Are Green Beans Good for IBS?
You have heard the song “beans, beans they’re good for your heart”, and it ends with a less than fortunate encounter on the toilet seat. While there may be some truth to that anecdotal hymn, not all beans are created equal. There are over 150 bean varieties and some beans are actually really good for your digestion. They can really help those suffering from digestive complaints like irritable bowel syndrome (IBS).
That’s because your body does not process all beans in the same way. Have you heard of FODMAP? No? Ok, take a deep breath because it’s quite a mouthful. It stands for fermentable oligosaccharides, disaccharides, monosaccharides and polyols. Prefer FODMAP? We thought so.
What is FODMAP?
FODMAP relates to a diet that categorises and temporarily eliminates food items based on how easily or not the food’s sugar component is absorbed and how easily it passes through the lower intestine. The lower the FODMAP score, the safer it is to eat that particular item of food. This of course assumes that you have a digestive complaint like IBS.
Once you have eliminated all of the high-scoring FODMAP foods for a period of time, you slowly reintroduce them to see which ones cause you issues. The FODMAP diet has proven to be successful in reducing symptoms in approximately 86% of patients that tried it under the direction of a qualified physician.
Why does it matter to people with IBS?
Well, one of the ways in which your body creates energy is through the process of fermenting carbohydrates. This process produces a gassy by-product, which lends itself to the song mentioned above. Some people have difficulty breaking down and absorbing the sugars, so the fermentation process goes into overdrive and causes discomfort.
Part of this process relies on the osmosis of water from the colon, which means that water is absorbed to help the digestion process along. For those that have difficulty digesting high FODMAP foods, more water remains in their poop than it would normally, which explains the diarrhoea symptoms that people with IBS sometimes experience.
Portion size plays a big part. Smaller portions may be tolerable even to those that are sensitive. At the same time, large portions of low FODMAP foods can still cause irritability. Like all diet-related issues, it is important to pay attention to your own body and work out your own thresholds.
Giving yourself a break from certain foods can also improve tolerance in some people, but this is considered to be because of the effect of portion size and giving your body the additional time it needs to break down and absorb the food. Remember, even eating small portion sizes too frequently can have a negative impact because those with IBS take longer than normal to break down and process certain foods. It’s like stacking lots of smaller complicated tasks on your body before it has finished completing the earlier ones.
Back to beans
A regular-sized cup of green beans contains approximately 4 grams of fiber. This provides around 16% of your daily fiber requirement. Fiber is essential to maintaining your gut health, so make sure not to leave this important macronutrient out.
The good news is that green beans qualify as a low FODMAP food. Of course, if you eat too much of them, you will likely still respond with an upset tummy. Like anything, balance is important. Don’t let that scare you though. Green beans have an abundance of nutrients; they provide a source of vitamins A, C, K, B6, and folic acid. They also contain calcium, silicon, iron, manganese, potassium and copper. The list doesn't stop there.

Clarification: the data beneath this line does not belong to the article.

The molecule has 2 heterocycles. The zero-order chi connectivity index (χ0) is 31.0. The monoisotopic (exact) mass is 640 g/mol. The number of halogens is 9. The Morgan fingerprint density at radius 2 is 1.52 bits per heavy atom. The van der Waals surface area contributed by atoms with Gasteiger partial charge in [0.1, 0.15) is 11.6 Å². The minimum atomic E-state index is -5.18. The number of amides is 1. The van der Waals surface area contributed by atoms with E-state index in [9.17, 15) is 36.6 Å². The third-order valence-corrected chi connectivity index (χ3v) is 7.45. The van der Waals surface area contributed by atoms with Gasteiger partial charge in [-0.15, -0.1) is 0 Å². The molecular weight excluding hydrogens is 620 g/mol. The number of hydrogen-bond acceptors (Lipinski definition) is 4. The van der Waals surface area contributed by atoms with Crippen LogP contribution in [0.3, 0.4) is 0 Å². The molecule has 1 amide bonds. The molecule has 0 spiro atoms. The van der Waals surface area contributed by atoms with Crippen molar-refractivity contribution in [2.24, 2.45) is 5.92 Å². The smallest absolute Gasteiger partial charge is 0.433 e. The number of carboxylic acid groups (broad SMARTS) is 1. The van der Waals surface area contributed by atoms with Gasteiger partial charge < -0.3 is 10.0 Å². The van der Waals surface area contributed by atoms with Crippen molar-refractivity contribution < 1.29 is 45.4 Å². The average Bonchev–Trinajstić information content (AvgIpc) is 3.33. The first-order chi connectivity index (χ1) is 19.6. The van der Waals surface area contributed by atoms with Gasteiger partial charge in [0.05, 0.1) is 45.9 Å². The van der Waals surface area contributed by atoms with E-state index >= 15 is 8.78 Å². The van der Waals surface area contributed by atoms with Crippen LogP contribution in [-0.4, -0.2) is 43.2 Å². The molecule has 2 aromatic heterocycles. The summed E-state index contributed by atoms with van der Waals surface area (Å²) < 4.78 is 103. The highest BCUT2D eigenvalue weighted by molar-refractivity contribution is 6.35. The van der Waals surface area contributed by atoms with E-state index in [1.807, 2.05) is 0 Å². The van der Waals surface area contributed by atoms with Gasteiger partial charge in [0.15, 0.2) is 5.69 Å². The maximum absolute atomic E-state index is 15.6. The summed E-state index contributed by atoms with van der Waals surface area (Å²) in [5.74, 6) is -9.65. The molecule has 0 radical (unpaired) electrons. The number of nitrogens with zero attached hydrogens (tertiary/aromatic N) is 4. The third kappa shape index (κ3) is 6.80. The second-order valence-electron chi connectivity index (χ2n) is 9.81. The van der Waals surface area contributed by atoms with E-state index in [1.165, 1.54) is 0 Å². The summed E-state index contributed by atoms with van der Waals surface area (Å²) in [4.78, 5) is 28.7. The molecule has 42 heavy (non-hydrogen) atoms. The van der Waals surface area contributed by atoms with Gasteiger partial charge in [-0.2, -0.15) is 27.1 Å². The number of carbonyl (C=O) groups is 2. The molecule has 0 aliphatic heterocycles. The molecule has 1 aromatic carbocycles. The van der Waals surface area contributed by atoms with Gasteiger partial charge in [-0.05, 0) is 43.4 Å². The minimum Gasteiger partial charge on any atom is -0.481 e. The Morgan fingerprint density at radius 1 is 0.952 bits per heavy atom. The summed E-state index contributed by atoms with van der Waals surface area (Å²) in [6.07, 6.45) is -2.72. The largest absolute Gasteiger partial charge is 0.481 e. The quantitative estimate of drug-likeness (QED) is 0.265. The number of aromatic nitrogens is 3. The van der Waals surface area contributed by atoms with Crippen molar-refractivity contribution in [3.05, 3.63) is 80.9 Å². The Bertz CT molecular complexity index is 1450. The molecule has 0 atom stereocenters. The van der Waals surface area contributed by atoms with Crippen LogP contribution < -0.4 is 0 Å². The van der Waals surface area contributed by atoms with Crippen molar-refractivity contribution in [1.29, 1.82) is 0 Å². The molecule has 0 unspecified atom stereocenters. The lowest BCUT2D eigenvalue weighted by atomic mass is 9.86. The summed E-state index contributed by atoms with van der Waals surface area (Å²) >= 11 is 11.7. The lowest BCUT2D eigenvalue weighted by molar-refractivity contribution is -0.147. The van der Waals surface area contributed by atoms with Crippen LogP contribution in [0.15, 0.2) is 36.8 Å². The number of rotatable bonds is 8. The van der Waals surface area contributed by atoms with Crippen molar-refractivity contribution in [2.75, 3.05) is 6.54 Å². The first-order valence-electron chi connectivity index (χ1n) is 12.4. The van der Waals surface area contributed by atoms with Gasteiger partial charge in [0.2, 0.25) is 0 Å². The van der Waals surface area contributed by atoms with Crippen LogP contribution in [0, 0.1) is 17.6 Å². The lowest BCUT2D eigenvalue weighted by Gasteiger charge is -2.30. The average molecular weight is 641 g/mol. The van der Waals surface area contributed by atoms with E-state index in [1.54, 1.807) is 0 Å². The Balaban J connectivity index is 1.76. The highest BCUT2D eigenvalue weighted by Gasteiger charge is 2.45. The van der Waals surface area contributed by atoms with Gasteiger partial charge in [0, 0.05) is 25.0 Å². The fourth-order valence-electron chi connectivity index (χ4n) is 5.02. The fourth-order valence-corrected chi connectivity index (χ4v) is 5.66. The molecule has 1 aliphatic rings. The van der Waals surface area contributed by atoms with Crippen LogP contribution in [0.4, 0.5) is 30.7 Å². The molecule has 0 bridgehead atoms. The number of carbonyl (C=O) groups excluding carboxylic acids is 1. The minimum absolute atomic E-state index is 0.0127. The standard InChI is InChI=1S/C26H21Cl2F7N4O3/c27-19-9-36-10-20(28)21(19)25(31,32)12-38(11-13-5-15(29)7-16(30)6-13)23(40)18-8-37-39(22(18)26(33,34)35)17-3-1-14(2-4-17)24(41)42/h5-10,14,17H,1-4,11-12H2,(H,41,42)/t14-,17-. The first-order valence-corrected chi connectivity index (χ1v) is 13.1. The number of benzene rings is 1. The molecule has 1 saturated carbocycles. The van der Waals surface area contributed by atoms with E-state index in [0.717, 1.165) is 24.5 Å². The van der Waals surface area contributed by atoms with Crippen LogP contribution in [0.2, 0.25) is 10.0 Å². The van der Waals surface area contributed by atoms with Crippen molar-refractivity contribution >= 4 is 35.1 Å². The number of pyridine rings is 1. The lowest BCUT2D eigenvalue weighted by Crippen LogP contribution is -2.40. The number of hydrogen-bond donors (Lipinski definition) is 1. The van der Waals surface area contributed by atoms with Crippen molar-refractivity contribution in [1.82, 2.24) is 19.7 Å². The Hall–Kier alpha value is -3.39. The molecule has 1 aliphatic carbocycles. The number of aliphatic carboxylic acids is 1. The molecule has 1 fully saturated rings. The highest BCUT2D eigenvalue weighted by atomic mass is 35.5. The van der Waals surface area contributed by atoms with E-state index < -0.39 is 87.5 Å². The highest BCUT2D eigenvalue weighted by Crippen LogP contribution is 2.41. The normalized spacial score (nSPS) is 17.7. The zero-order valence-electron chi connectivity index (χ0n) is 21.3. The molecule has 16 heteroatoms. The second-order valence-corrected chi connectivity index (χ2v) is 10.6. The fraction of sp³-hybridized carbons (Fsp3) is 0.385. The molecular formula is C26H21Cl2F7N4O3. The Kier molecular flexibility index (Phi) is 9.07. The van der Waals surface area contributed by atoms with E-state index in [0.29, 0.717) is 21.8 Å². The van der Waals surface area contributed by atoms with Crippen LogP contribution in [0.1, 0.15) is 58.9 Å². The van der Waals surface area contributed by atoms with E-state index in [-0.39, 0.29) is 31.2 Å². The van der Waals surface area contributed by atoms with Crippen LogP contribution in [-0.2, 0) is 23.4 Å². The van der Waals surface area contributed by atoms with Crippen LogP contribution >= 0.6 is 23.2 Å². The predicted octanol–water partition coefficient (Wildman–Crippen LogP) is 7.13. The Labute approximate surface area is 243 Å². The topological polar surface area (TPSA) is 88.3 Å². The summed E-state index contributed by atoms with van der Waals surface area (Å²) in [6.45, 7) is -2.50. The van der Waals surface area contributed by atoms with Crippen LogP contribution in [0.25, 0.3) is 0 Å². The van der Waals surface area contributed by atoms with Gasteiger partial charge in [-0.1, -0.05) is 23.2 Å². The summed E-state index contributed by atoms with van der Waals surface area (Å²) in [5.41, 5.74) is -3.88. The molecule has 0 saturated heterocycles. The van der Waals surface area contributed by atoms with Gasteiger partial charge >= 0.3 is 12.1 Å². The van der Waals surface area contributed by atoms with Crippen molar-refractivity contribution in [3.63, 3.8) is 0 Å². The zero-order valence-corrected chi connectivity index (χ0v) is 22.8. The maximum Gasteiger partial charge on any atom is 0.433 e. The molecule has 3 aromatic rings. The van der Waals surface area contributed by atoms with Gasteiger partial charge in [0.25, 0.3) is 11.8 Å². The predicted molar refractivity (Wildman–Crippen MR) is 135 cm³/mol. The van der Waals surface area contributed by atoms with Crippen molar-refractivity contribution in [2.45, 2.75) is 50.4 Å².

Green beans have been linked to several health claims. These include more energy, better cardiovascular health, improved skin and hair, and longer living. But, how can these little green beans pack such a mighty punch? The answer is their high concentration of nutritious value and greater bioavailability compared to alternative sources. Bio-availability measures how easy it is for your body to absorb the nutrients. This has nothing to do with how well your body processes the sugars that cause IBS.
Take iron, for example: green beans contain twice as much as that of spinach (if only Popeye knew). According to the book ‘Healing Foods’, green beans are abundant in vitamin K, which activates osteocalcin - the main non-collagenous protein found in bones. This compound strengthens your bones from within by locking in calcium molecules together.
Also rich in flavonoids, antioxidants, and easily absorbed silicon, you can’t afford to miss out on the benefits of eating green beans. But, if you struggle to incorporate greens into your diet, don’t worry, there are lots of recipes to convert you from mean bean to keen bean in no time.
Try this one on us:
Green beans with tomatoes and herbs:
What you need:
- Approximately 1 kg of your new favourite green beans
- 1 and a half teaspoons of dijon mustard
- 2 tablespoons of red wine vinegar
- 1 quarter of a cup, plus a tablespoon of extra-virgin olive oil
- Salt and freshly ground pepper
- 1 tablespoon of of snipped chives
- Half a teaspoon of chopped thyme leaves
- Half a kg of halved cherry tomatoes.
Bring a pan of hot water to the boil. Add your salt and the green beans. Cook for approximately 5 minutes, until they are crispy and tender, but not soggy. Drain the beans using a colander, place under running cold water until they are chilled. Then remove any excess water with a towel or kitchen paper. Step 2
Add the dijon mustard and red wine vinegar to a large bowl and whisk. Add some salt and pepper. Add the olive oil gradually, while whisking to spread the flavour. Add the green beans, making sure that the oil is distributed equally over all the beans. Add the chives, thyme and tarragon to coat the beans. Then add the halved cherry tomatoes and gently toss, so all the ingredients are equally distributed.